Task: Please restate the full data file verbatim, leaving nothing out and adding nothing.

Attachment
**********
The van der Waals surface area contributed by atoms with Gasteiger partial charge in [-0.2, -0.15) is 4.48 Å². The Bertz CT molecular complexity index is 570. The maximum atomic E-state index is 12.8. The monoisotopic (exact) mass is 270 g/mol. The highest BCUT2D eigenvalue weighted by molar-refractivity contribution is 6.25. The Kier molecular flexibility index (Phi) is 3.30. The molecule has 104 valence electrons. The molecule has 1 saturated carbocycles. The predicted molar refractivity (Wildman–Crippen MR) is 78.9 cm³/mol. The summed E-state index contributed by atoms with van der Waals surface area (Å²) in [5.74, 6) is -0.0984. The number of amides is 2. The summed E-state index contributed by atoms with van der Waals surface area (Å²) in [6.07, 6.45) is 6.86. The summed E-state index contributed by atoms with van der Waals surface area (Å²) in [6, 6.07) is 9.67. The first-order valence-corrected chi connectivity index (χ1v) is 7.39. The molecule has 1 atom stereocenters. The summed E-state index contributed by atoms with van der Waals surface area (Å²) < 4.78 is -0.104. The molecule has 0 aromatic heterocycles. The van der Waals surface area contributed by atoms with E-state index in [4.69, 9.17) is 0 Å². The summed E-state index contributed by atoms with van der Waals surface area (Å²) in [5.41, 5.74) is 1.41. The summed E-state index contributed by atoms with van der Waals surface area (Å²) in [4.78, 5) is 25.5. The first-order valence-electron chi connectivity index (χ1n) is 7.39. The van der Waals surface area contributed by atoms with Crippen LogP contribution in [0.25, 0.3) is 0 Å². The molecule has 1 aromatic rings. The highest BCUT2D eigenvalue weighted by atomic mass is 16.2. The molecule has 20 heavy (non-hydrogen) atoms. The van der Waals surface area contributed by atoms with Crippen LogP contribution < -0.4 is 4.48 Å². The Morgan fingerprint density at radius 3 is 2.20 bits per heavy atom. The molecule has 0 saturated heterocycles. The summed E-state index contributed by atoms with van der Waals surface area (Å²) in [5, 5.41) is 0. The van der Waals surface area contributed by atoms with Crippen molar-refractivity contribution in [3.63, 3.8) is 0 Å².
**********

The van der Waals surface area contributed by atoms with Gasteiger partial charge in [-0.2, -0.15) is 4.48 Å². The Bertz CT molecular complexity index is 570. The maximum atomic E-state index is 12.8. The monoisotopic (exact) mass is 270 g/mol. The highest BCUT2D eigenvalue weighted by molar-refractivity contribution is 6.25. The Kier molecular flexibility index (Phi) is 3.30. The molecule has 104 valence electrons. The molecule has 1 saturated carbocycles. The predicted molar refractivity (Wildman–Crippen MR) is 78.9 cm³/mol. The summed E-state index contributed by atoms with van der Waals surface area (Å²) in [5.74, 6) is -0.0984. The number of amides is 2. The summed E-state index contributed by atoms with van der Waals surface area (Å²) in [6.07, 6.45) is 6.86. The summed E-state index contributed by atoms with van der Waals surface area (Å²) in [6, 6.07) is 9.67. The first-order valence-corrected chi connectivity index (χ1v) is 7.39. The molecule has 1 atom stereocenters. The summed E-state index contributed by atoms with van der Waals surface area (Å²) < 4.78 is -0.104. The molecule has 0 aromatic heterocycles. The van der Waals surface area contributed by atoms with E-state index in [4.69, 9.17) is 0 Å². The summed E-state index contributed by atoms with van der Waals surface area (Å²) in [5.41, 5.74) is 1.41. The summed E-state index contributed by atoms with van der Waals surface area (Å²) in [4.78, 5) is 25.5. The first-order valence-electron chi connectivity index (χ1n) is 7.39. The van der Waals surface area contributed by atoms with Crippen LogP contribution in [0.25, 0.3) is 0 Å². The molecule has 1 aromatic rings. The highest BCUT2D eigenvalue weighted by atomic mass is 16.2. The molecule has 20 heavy (non-hydrogen) atoms. The van der Waals surface area contributed by atoms with Crippen LogP contribution < -0.4 is 4.48 Å². The Morgan fingerprint density at radius 3 is 2.20 bits per heavy atom. The molecule has 0 saturated heterocycles. The summed E-state index contributed by atoms with van der Waals surface area (Å²) in [5, 5.41) is 0. The van der Waals surface area contributed by atoms with Crippen molar-refractivity contribution in [3.63, 3.8) is 0 Å².